BASTION MOUNTAIN RANCH - TALES OF A FARM FAMILY


My family lived on a Ranch full time from 1993 until 2015. We were a 5th generation family farm.
I am writing this blog to share my experiences living there. It is best to read the blog chronologically by going through the archives, starting with the introduction in January of 2010.
The blog starts with the arrival of my great-grandparents to the farm in 1947 and will follow the families to the present.

Monday, January 31, 2011

Work at what pleases you.



"Qu'il est bon de travailler a sa plaire.  Meme en travaillent en peut parler de Dieu. Nous l'avons fait" - It is good to work at what pleases us.  Even while working we can speak to God.  We have done it.

Charles Fleur de Lys, September, 1952

This note from Charles affirms his joy at finding the farm work so late in his life.  A deeply religious man   that was often seen as being " in prayer" as he went about his work.
The concept of work as part of a spiritual path is common amongst many religions: to use our gifts in work to serve others and for the "greater good".  Mother Teresa would be one of the most iconic symbols of this belief in finding spirituality through work.  For over 50 years she worked in the streets of Calcutta serving the sickest, the poorest, and those dying without dignity or love.  "God doesn't ask us to do great things. He asks us to do small things with great love." Mother Teresa.
To love your work and to use your gifts to serve others brings a spiritual dimension to the everyday.
Nineteenth century Jesuit poet Gerard Manly Hopkins observed, "it is not only prayer that gives God glory but work.  Smiting on an anvil, sawing a beam, whitewashing a wall, driving horses, sweeping, scouring...to lift hands in prayer gives God glory, but a man with a dungfork in his hand..gives God glory too".
Eddy followed in his grandfather's footsteps although I would describe him as spiritual rather than religious.  He approached his work with a reverence, a striving for excellence and a commitment to serve others.  Recently we have had to approach people to recall their memories of our work on the farm.  Their recollations confirmed for me how much work my father did for his community.  My husband, Brent, worked with Eddy for many years both on and off the farm.  Many people commented on this partnership and how well they worked together, obviously expressing mutual respect and love for their work.  Work was an extension of a personal spiritual purpose.  There were certainly times when it was challenging to sense this "greater dimension" as often the work was humbling in nature, such as shoveling or working in a sewer tank.  No project was "too big or too small" and it was a joy to watch them together discussing the "next job".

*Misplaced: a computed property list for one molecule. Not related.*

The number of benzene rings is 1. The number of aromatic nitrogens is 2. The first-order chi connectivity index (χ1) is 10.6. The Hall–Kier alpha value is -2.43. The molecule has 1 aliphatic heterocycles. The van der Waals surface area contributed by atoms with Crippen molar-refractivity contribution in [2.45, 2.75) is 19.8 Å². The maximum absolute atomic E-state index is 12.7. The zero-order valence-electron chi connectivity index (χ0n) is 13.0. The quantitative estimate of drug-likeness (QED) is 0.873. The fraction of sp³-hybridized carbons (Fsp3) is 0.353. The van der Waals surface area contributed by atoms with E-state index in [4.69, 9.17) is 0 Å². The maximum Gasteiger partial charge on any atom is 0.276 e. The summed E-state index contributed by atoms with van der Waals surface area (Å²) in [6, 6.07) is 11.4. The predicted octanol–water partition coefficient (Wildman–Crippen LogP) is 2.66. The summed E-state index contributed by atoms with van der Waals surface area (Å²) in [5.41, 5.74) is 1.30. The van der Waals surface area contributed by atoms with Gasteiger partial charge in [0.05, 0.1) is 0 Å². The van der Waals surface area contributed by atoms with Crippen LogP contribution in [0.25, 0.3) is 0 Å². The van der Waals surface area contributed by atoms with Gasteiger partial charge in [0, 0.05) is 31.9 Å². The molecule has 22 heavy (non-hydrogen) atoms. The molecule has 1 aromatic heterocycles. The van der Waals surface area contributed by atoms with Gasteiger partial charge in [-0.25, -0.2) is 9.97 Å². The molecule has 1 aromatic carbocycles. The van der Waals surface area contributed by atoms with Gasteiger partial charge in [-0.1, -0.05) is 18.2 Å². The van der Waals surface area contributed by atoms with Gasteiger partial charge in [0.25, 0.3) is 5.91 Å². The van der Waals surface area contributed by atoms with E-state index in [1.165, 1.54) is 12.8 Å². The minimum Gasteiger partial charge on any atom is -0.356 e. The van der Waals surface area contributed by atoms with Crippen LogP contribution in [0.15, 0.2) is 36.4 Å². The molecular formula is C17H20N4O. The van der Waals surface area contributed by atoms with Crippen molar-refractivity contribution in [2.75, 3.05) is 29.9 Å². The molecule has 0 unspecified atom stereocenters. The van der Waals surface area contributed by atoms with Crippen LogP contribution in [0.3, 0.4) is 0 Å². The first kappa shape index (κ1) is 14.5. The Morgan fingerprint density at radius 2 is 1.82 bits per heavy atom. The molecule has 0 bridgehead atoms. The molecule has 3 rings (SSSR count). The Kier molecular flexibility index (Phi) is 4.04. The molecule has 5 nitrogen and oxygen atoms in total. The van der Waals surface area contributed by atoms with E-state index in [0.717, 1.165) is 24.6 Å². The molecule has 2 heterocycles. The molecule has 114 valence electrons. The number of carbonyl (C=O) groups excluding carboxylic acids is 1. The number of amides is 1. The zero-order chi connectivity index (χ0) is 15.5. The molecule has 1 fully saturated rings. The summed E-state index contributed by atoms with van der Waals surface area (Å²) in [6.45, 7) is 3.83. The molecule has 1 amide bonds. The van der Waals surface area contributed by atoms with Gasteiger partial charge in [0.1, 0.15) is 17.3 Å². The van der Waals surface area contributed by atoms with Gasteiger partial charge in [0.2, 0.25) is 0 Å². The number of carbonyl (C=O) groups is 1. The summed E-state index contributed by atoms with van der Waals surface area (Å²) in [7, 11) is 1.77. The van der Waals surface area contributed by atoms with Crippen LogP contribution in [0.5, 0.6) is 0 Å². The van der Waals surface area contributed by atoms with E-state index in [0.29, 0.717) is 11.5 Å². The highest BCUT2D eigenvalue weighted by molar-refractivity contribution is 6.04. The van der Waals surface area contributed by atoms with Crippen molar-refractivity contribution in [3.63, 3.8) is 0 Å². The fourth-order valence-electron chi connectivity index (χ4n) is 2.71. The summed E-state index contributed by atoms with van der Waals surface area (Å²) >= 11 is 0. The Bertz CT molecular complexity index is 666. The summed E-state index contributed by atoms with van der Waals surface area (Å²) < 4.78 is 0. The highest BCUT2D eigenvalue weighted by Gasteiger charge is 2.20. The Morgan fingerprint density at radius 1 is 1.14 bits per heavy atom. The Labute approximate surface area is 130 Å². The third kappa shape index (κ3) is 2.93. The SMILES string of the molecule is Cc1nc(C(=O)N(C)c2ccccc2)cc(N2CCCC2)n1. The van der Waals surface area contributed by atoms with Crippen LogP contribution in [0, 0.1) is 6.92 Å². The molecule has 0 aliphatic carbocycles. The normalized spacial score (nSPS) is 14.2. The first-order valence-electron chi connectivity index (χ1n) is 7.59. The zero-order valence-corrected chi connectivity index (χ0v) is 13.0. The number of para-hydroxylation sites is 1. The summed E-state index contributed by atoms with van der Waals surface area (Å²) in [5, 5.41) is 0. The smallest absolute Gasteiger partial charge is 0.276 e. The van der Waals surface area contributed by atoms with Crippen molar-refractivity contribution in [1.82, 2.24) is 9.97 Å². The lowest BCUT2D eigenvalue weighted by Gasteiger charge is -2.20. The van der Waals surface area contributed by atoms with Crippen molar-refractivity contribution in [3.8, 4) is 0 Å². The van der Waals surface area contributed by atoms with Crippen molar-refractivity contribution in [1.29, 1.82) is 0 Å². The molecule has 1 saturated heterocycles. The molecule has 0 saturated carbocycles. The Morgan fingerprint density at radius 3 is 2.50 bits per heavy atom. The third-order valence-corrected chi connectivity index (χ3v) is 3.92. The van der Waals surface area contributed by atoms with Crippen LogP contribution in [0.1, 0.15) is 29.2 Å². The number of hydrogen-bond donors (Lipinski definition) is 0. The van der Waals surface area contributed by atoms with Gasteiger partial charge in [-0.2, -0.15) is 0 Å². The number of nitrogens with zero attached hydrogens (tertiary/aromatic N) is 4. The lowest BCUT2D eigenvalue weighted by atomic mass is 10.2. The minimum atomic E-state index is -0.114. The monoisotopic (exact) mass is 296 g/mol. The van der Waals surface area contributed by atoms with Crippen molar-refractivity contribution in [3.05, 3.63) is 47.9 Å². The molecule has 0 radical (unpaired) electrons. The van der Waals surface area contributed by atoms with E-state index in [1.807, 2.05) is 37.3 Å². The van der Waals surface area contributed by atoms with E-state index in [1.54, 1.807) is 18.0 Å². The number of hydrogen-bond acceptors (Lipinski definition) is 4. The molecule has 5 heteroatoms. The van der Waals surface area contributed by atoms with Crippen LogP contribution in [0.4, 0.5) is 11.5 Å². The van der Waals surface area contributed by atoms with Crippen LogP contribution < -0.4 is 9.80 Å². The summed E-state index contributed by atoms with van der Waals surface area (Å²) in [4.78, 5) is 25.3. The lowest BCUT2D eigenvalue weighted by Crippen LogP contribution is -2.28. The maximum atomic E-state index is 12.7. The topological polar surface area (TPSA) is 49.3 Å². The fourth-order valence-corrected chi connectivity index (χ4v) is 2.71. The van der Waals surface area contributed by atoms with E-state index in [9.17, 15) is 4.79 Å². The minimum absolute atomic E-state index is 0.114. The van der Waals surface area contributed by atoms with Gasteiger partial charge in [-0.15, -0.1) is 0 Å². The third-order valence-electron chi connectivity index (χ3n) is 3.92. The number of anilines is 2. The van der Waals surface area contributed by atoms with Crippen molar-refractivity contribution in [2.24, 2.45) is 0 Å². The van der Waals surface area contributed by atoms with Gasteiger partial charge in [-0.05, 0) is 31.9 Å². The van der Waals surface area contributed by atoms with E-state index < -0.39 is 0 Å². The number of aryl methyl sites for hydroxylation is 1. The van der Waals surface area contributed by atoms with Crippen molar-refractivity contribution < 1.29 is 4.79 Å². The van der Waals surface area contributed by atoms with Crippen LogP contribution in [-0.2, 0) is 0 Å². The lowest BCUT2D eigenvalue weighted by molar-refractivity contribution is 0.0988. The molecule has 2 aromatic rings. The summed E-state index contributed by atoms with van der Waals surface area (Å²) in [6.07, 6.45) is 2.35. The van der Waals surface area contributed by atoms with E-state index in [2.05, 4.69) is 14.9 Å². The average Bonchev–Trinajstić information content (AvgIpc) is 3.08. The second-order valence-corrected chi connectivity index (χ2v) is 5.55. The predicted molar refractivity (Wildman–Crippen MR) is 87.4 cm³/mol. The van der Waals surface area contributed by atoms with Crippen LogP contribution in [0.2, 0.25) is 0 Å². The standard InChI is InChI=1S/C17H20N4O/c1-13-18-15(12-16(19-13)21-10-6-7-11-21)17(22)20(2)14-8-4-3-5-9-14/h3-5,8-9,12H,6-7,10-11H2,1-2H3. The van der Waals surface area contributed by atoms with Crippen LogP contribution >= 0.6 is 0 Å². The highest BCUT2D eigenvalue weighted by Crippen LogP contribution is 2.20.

An essential component of "spiritual work" is that it be "non harming" or righteous and serves the greater good.  I think that is why Eddy was so disturbed when he was first clearing the land on the farm and would push all the trees into a pile and burn it.  He did not like the waste of the good wood but felt so pressed to get the land cleared.  It is often in our work that we have to ask ourselves if we are indeed doing the right thing.
Brent working with Eddy fixing the sewer system at Totem Pole Resort.  Brent actually became unconscious in this hole from the fumes.  Fortunately Eddy noticed and pulled him out, saving his life.  Eddy really did love his son-in-law who he would introduce to others as his son.

Eddy and Brent vaccinating the cows.


A Farmer's Goodnight Kiss

if I had only known that time would be so short,
it is all an aching memory now.
The silver night walk to the barn, the cows ice coated,
their breath lying frozen above them, waiting,
the quick cut through the string releasing fragrant grasses,
July let lose in the December air.
The heat, the push with tractor and bale, all here now,
in the dark of the winter.
The animals so hungry too for that sweet memory,
of warm air and sweet grass.
Then once again in the house, the wood fire smoldering,
the whole house asleep, deeply asleep.
I am deliciously alone now, work done, day gone.
A Farmer's goodnight kiss.   










Sunday, January 16, 2011

I only count the beautiful days.

I visited Switzerland after a two year absence this October 2010.  For a number of years when visiting my father's sister, Michelle, I would encourage her to talk about the family as well as identify the people and places in old pictures.  I was very thankful that I had done this research when I started my blog over one year ago.  On the last visit I enjoyed hearing once again the family stories and as always there were new ones and deeper understandings.  I learned that Caroline Fleur de Lys did return to Switzerland once after immigrating to Canada whereas I had thought she had not.  She travelled alone, leaving the rest of her family back in Montreal. The majority of my trips to Switzerland  have been alone as well although I did go back once with my children and husband and another visit just my husband and I.